KARACHI: Pakistan’s foreign exchange reserves took a major boost of $557 million to reach at $15.577 billion last week, the central bank’s data showed on Saturday, with resumption of policy-based lending from the ADB brightening prospects of recovery in the country’s external account position.
The State Bank of Pakistan (SBP) said foreign exchange reserves rose 3.7 percent week-on-week during the week ended August 9. The foreign exchange reserves stood at $15.020 billion in the previous week. SBP’s foreign reserves increased $535 million to $8.264 billion.
“The increase in SBP’s reserves is mainly due to inflow of $500 million received from the Asian Development Bank (ADB),” the central bank said in a statement. The reserves held by commercial banks rose to $7.313 billion from $7.291 billion.
Mohammad Sohail, chief executive officer at brokerage Topline Securities said the government’s efforts would bear fruits if it is to receive planned foreign inflows on account of Euro bonds, carry-trade and privatisation.
The ADB last week approved a $500 million worth of policy-based loan for Pakistan after a gap of one and half years as the International Monetary Fund- (IMF) backed reforms in the country persuaded the Manila-based lender to okay a part of $2 billion committed for the current fiscal year. The policy-based loan would support the government’s reforms to improve trade competitiveness and exports as a defence against external shocks and to help finance the country’s trade deficit.
Analysts said further increase in foreign exchange inflows would help in improving balance of payments that reeled from bloated current account deficit. The current account deficit started to scale down. It narrowed 32 percent to $13.587 billion during the last fiscal year.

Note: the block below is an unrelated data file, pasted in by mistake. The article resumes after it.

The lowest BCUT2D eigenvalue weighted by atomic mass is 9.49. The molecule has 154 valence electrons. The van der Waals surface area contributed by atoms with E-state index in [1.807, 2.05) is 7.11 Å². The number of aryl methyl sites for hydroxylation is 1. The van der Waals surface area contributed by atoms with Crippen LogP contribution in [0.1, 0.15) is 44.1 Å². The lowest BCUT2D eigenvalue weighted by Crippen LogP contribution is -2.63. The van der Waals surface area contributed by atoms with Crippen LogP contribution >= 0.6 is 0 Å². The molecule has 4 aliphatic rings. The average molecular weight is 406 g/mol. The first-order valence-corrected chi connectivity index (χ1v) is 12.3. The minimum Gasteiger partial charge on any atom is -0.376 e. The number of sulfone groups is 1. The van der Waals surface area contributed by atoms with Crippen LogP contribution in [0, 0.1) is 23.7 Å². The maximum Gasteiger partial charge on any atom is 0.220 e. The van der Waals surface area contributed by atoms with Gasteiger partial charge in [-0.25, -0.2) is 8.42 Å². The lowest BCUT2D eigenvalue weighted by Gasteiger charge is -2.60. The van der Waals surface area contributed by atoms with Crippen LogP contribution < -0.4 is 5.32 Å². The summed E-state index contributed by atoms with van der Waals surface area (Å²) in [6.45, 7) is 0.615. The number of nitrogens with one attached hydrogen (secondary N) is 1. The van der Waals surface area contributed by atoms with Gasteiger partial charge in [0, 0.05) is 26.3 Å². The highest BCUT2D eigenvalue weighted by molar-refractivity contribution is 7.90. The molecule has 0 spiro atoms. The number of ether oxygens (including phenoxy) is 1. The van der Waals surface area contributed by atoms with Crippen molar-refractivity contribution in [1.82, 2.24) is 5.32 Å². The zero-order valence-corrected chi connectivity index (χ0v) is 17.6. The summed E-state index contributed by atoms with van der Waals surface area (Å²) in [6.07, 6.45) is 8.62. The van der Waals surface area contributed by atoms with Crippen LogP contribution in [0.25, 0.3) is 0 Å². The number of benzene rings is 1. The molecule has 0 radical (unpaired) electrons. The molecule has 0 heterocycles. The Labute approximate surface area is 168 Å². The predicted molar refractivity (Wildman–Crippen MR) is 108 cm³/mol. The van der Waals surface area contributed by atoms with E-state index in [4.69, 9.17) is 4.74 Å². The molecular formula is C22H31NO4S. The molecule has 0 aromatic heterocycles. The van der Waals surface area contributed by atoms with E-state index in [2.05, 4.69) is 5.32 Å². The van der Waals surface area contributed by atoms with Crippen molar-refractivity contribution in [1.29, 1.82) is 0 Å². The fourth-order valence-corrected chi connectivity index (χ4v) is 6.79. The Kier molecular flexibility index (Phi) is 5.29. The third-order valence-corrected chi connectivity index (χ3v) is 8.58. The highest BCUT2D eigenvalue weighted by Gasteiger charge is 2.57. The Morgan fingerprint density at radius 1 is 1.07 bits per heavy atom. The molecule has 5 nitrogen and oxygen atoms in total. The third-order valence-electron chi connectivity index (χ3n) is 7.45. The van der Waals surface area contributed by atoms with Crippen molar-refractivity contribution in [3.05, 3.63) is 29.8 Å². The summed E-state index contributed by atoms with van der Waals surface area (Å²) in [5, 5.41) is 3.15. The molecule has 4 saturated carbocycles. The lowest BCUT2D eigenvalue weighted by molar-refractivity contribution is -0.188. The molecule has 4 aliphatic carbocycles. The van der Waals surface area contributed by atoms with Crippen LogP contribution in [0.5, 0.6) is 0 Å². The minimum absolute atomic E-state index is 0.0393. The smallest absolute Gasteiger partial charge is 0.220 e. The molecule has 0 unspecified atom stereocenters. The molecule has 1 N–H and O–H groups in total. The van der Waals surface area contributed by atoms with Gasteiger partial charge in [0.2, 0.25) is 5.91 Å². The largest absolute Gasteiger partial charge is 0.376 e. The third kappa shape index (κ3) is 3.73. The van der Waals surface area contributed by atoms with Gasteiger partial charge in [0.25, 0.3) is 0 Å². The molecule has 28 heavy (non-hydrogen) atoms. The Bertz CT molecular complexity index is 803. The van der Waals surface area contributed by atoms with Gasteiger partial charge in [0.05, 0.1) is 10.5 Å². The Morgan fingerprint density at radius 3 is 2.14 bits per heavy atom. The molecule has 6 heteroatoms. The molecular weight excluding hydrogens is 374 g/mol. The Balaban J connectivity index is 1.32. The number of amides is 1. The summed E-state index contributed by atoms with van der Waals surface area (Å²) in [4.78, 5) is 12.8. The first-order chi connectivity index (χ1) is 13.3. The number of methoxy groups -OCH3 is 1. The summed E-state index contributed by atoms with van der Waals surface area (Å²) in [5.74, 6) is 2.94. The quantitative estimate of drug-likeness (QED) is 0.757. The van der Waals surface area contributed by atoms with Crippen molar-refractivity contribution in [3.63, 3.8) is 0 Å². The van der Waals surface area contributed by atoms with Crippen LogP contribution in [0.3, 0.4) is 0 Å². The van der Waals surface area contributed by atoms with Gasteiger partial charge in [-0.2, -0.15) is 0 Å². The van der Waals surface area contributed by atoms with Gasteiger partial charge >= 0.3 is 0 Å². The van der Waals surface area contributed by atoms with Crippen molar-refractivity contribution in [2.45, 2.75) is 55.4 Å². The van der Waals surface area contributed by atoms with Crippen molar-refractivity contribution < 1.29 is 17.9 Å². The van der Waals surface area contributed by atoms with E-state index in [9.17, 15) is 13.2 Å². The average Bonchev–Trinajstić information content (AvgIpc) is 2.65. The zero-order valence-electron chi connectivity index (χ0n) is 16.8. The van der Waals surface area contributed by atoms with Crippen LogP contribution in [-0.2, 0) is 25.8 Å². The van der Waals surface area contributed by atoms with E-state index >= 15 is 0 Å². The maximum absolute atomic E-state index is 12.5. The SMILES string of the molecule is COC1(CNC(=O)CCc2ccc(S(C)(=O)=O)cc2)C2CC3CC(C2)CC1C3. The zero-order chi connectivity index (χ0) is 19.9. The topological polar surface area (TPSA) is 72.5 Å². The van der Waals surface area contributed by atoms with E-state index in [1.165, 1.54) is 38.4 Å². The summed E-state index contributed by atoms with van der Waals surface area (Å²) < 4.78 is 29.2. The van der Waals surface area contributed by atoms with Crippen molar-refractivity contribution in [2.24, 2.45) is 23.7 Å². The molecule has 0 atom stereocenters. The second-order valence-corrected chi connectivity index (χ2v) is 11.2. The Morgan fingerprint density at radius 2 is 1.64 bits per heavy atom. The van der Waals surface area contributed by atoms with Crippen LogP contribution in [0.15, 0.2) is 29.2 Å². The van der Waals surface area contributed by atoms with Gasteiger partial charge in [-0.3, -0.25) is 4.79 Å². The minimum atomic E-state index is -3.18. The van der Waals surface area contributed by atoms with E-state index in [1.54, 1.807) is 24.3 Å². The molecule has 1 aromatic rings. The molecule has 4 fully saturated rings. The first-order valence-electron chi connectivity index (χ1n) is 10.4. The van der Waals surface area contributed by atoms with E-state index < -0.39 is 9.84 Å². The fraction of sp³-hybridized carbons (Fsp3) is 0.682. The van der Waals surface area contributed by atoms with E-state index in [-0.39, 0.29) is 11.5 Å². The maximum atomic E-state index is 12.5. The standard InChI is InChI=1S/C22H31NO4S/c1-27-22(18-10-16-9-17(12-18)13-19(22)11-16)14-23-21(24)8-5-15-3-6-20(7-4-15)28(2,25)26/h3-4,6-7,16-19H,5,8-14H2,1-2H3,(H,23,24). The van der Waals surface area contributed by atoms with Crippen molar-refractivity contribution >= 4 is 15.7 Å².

Analysts said the replenishing foreign exchange reserves would help rupee to gain against the US dollar. Rupee lost a quarter of its value last year. The rupee has been trading around 159 / dollar since the start of this month.
“Rupee will remain fairly stable in the short term depending on (planned) foreign inflows,” Sohail said. “However, if the foreign inflows are not realised there might be pressure on the foreign exchange reserves.”
The financial assistance from the IMF and other international creditors would strengthen the country’s ability to service its gigantic external debt. Pakistan last month agreed to a $6 billion IMF’s loan program, which is expected to attract $38 billion from bilateral and multilateral creditors over the program period of three years.
External debt as percentage of gross domestic product is likely to touch an all-time high of 32 percent this fiscal year from the estimated 26.5 percent last year. The country would need external borrowing of $12.14 billion in the current fiscal year to meet gross reserves level and financing gap agreed with the IMF. The country is scheduled to repay a total of $10 billion in lieu of external debt servicing in the current fiscal year.